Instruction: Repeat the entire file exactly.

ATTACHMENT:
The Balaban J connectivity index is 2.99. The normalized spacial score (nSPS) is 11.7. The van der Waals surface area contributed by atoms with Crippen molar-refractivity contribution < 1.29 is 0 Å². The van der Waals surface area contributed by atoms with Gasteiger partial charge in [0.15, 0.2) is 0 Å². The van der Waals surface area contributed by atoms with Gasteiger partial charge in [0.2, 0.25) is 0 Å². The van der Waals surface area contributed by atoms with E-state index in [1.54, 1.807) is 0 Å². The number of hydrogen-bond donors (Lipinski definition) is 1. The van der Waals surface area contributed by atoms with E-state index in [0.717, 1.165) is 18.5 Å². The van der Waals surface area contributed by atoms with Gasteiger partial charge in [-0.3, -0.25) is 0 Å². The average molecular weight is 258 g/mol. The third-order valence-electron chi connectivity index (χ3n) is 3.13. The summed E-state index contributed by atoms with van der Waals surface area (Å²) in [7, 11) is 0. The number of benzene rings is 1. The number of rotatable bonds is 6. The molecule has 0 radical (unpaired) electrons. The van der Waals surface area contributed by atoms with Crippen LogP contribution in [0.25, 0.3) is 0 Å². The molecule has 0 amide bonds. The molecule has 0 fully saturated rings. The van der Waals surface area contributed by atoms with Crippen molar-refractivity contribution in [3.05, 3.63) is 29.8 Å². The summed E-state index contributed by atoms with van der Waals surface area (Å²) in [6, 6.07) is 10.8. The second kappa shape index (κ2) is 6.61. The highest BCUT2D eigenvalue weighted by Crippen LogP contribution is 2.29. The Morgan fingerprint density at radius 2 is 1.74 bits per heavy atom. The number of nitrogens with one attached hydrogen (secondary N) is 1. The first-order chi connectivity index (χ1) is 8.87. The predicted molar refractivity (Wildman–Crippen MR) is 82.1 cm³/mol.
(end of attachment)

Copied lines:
The Balaban J connectivity index is 2.99. The normalized spacial score (nSPS) is 11.7. The van der Waals surface area contributed by atoms with Crippen molar-refractivity contribution < 1.29 is 0 Å². The van der Waals surface area contributed by atoms with Gasteiger partial charge in [0.15, 0.2) is 0 Å². The van der Waals surface area contributed by atoms with Gasteiger partial charge in [0.2, 0.25) is 0 Å². The van der Waals surface area contributed by atoms with E-state index in [1.54, 1.807) is 0 Å². The number of hydrogen-bond donors (Lipinski definition) is 1. The van der Waals surface area contributed by atoms with E-state index in [0.717, 1.165) is 18.5 Å². The van der Waals surface area contributed by atoms with Gasteiger partial charge in [-0.3, -0.25) is 0 Å². The average molecular weight is 258 g/mol. The third-order valence-electron chi connectivity index (χ3n) is 3.13. The summed E-state index contributed by atoms with van der Waals surface area (Å²) in [7, 11) is 0. The number of benzene rings is 1. The number of rotatable bonds is 6. The molecule has 0 radical (unpaired) electrons. The van der Waals surface area contributed by atoms with Crippen LogP contribution in [0.25, 0.3) is 0 Å². The molecule has 0 amide bonds. The molecule has 0 fully saturated rings. The van der Waals surface area contributed by atoms with Crippen molar-refractivity contribution in [3.05, 3.63) is 29.8 Å². The summed E-state index contributed by atoms with van der Waals surface area (Å²) in [6, 6.07) is 10.8. The second kappa shape index (κ2) is 6.61. The highest BCUT2D eigenvalue weighted by Crippen LogP contribution is 2.29. The Morgan fingerprint density at radius 2 is 1.74 bits per heavy atom. The number of nitrogens with one attached hydrogen (secondary N) is 1. The first-order chi connectivity index (χ1) is 8.87. The predicted molar refractivity (Wildman–Crippen MR) is 82.1 cm³/mol.